Bjørn Torske & Prins Thomas
“Square One”

Bjørn Torske and Prins Thomas have both built successful solo careers as electronic producers, but “Square One” is a solid piece of proof that collaborations often brings out the best in the participating parts.

The album is an exhilarating 43 minutes of electronic magic and exotic percussion, ending with the beautiful track “Arthur’s Return” that combines a distant drum beat with enthralling synths that constantly changes between exaggerating and falling levels of energy.

It is as if Bjørn Torske and Prins Thomas made electronic music for depressed people and somehow still managed to make it sound uplifting.

♪♫ Listen: “Arthur’s Return” + album stream

Bjørn Torske on Soundcloud, Bandcamp, Facebook.
Prins Thomas on Soundcloud, Facebook, Twitter.

Charlotte Dos Santos <BR> “Cleo”

Charlotte Dos Santos

As the millennial I am, I grew up listening to soul acts such as Destiny’s Child and TLC and dreamed of becoming as sassy as Ashanti and powerful as Brandy. Most of my teenage years I spent in my room, singing every single Alicia Keys song that was released to the date (this is not a joke, name one Alicia Keys song from pre 2010 and I’ll sing it to you flawlessly). Growing up in a country very far from having any old soul, R&B or hip hop tradition I always wondered why no Norwegian acts made soul inspired music.

Charlotte Dos Santos has fixed that problem. Listening to her music takes me back to my teenage years when I dreamed about becoming an adult so I could finally go to Brooklyn and watch underground soul acts in hard-to-find-pubs that most likely will shut down within a month or two. Charlotte Dos Santos sounds nothing like any Norwegian music that has ever been made before. She sounds like a revolutionised Erykah Badu that will never get out of fashion. Listen to “Move On” and imagine you are exactly where you want to be.

♪♫ Listen: “Move On” + album stream

Charlotte Dos Santos on Soundcloud, Bandcamp, Facebook, Twitter, Instagram.

Sigrid <BR> “Don’t Kill My Vibe” EP

“Don’t Kill My Vibe” EP

To put Sigrid’s EP on a list of best albums kind of reminds me of the time Obama received Nobel Peace Prize after barely having practiced the role as the US president. Not that Sigrid and Obama are anything similar per se, but Sigrid is an artist that has nowhere near showed her full potential yet.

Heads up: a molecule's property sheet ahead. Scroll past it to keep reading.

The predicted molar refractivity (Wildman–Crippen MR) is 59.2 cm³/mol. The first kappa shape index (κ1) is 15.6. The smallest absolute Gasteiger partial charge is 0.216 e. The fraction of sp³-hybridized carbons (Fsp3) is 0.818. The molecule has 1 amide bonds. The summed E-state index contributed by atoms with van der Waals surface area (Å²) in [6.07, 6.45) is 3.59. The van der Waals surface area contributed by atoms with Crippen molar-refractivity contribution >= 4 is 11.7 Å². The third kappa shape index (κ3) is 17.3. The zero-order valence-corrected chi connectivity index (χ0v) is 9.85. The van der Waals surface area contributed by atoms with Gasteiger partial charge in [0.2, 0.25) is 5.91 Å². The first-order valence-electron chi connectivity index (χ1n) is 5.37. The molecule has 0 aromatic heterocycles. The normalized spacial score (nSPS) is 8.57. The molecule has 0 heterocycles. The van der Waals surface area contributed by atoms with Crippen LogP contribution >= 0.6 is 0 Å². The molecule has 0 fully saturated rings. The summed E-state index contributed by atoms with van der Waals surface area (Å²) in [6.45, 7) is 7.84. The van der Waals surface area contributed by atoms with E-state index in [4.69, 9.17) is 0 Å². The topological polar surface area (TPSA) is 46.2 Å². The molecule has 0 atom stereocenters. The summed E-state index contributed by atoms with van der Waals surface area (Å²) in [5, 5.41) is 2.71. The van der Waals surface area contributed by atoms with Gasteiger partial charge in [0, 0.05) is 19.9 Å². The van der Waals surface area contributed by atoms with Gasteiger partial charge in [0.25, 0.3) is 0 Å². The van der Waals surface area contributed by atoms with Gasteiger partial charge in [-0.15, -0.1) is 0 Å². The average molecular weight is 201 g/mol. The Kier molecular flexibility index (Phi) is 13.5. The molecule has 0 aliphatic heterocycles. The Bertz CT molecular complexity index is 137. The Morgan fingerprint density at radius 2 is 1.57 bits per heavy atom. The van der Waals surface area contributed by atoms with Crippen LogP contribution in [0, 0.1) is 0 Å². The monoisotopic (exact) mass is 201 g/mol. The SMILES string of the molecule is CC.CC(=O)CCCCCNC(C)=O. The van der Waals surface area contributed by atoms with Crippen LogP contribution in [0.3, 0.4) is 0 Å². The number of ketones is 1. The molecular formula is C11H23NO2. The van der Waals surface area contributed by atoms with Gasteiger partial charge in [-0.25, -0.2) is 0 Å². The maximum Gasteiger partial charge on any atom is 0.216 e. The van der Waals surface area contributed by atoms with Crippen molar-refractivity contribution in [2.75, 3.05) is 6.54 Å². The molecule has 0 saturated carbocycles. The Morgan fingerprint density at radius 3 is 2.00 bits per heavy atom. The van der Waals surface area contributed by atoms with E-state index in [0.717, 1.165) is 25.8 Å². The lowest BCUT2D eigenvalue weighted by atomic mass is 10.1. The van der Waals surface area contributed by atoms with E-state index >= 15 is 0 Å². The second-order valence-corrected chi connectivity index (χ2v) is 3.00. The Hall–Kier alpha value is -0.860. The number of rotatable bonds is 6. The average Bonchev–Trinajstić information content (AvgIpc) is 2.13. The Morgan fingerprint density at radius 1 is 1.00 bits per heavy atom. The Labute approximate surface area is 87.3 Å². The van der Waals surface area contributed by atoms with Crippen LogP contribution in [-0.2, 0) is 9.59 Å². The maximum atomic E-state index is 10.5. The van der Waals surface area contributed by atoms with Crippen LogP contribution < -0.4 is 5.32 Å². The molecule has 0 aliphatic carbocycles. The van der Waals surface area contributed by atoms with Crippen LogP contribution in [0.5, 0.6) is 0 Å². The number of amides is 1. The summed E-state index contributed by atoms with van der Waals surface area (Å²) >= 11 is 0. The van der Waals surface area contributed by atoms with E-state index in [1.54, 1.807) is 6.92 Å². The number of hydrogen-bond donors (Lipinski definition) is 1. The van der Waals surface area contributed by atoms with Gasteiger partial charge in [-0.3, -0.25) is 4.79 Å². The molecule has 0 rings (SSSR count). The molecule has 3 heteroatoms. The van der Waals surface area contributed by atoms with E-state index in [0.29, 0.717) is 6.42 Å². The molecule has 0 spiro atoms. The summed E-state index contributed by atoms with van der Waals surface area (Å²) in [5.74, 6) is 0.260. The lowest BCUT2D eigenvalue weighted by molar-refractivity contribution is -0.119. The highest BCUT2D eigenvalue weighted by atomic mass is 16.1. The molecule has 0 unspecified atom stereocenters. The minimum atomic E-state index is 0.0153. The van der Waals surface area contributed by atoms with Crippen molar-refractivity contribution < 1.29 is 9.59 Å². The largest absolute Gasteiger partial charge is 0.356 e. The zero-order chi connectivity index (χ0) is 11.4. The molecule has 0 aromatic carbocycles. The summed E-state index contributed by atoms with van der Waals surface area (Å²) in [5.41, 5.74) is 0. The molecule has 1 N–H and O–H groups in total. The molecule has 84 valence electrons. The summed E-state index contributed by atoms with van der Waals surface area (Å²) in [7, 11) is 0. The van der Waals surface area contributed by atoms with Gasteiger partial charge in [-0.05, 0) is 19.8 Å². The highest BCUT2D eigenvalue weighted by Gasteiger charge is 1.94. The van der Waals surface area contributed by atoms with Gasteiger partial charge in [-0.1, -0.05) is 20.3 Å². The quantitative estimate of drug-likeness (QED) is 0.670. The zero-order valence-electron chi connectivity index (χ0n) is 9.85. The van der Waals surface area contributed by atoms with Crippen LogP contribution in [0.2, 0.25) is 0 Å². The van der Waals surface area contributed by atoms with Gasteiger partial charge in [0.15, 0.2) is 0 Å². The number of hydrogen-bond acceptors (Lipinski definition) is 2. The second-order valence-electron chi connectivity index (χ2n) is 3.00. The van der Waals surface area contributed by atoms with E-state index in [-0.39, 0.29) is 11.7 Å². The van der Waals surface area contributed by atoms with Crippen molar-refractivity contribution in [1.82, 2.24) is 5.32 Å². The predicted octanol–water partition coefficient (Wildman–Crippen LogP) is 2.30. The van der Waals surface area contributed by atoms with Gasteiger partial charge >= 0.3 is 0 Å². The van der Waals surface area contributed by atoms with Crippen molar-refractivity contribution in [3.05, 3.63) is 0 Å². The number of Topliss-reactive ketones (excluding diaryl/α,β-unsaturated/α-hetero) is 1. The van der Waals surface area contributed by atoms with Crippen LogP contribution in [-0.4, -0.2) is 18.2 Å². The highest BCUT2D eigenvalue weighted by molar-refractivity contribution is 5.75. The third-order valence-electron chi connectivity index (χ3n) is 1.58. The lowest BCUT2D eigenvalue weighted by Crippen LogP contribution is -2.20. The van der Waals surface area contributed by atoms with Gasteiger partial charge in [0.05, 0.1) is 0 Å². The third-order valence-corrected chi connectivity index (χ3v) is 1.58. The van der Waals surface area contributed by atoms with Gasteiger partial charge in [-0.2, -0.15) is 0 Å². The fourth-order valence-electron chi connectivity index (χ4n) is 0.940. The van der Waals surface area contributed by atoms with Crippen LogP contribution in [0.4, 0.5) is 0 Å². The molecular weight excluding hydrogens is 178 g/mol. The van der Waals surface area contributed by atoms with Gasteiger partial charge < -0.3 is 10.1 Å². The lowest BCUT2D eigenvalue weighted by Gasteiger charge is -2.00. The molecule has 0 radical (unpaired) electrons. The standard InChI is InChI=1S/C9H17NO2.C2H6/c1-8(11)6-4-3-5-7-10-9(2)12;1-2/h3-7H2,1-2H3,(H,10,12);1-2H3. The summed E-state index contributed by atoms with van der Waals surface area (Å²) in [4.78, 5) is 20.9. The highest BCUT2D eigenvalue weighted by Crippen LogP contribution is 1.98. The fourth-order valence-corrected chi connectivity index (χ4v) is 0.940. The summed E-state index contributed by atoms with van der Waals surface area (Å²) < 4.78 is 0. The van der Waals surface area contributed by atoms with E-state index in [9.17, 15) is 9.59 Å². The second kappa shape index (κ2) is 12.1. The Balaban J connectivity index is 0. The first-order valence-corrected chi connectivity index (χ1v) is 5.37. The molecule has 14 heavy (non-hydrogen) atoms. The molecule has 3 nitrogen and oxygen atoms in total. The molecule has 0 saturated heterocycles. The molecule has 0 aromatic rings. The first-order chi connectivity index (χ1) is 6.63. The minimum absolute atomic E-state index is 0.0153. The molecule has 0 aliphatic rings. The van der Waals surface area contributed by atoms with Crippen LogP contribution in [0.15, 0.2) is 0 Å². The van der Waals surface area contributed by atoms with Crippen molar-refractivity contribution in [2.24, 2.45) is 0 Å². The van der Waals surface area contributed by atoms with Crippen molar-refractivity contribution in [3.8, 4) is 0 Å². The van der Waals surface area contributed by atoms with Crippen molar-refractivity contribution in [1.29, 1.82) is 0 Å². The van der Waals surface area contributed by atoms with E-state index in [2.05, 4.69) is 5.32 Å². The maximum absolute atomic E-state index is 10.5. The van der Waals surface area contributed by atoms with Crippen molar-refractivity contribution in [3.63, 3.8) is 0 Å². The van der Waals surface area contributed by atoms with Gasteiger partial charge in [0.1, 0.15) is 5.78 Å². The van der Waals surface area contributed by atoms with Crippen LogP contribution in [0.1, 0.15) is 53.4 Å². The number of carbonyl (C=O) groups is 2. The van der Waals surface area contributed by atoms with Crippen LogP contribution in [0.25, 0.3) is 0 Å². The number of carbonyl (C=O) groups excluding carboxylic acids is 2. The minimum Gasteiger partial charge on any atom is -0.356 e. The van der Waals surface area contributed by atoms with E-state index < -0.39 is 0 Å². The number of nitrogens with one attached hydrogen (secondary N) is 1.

Her single “Don’t Kill My Vibe” is the direct result of a songwriting session where she did not get the respect she deserved. She decided she might as well write them a response and make it in a song: “You think you’re so important to me, don’t you? But I want you to know that you don’t belong here”.

There is no doubt Sigrid has what it takes. Her music captures all the good elements of easygoing and catchy pop and her refreshingly stripped-down look and powerful live performances have proven that Sigrid is an exceptionally real deal.

♪♫ Listen: “Strangers” + album stream

Sigrid on Soundcloud, Facebook, Twitter, Instagram.

Cezinando <BR> “Noen ganger og andre”

“Noen ganger og andre”

There is something very peculiar about the 22-year-old from Oslo who suddenly captured a whole population when releasing the song “Vi er perfekt men verden er ikke det” (“We are perfect but the world is not”) back in June.

It somehow felt as if every 20-year-old-something, no matter what background and social status, sang along to the tune, while sipping their alcoholic beverage, preparing to hit the first and best club on a Saturday night. There was something melancholic and spot on about the lyrics that seemed to resonate with the people who naturally are quite similar to Cezinando himself. He gave words to the feelings most introverted and conflicted Norwegians struggle to express.

When world-touring, Norwegian artist Astrid S covered the song on national radio, Cezinando filmed himself crying in joy because he thought it was so beautiful and people in the usually rather dark and cold capital of Norway seemed to be a little bit more okay with exactly that: showing feelings. Music is about expression and Cezinando shared something that feels highly intimate and extremely common at the same time.

The album “Noen ganger og andre” (“Sometimes and others”) is a beautifully portrayed cliché of the contemporary and a gift to everyone who loves romanticising those big, evolving feelings of being young, impulsive and sometimes naive – aka. any young adult trying to find their way in life. By sharing songs describing situations of feeling alone, he made everyone else feel like they were not. And to everyone who thinks I might be biased being a 20-year-old-something myself, I will say this: I actually found Cezinando’s album with several favorited songs on my dad’s iTunes a couple of months ago.

♪♫ Listen: “Ingenting blir det samme…” + album stream

Cezinando on Soundcloud, Facebook, Twitter, Instagram.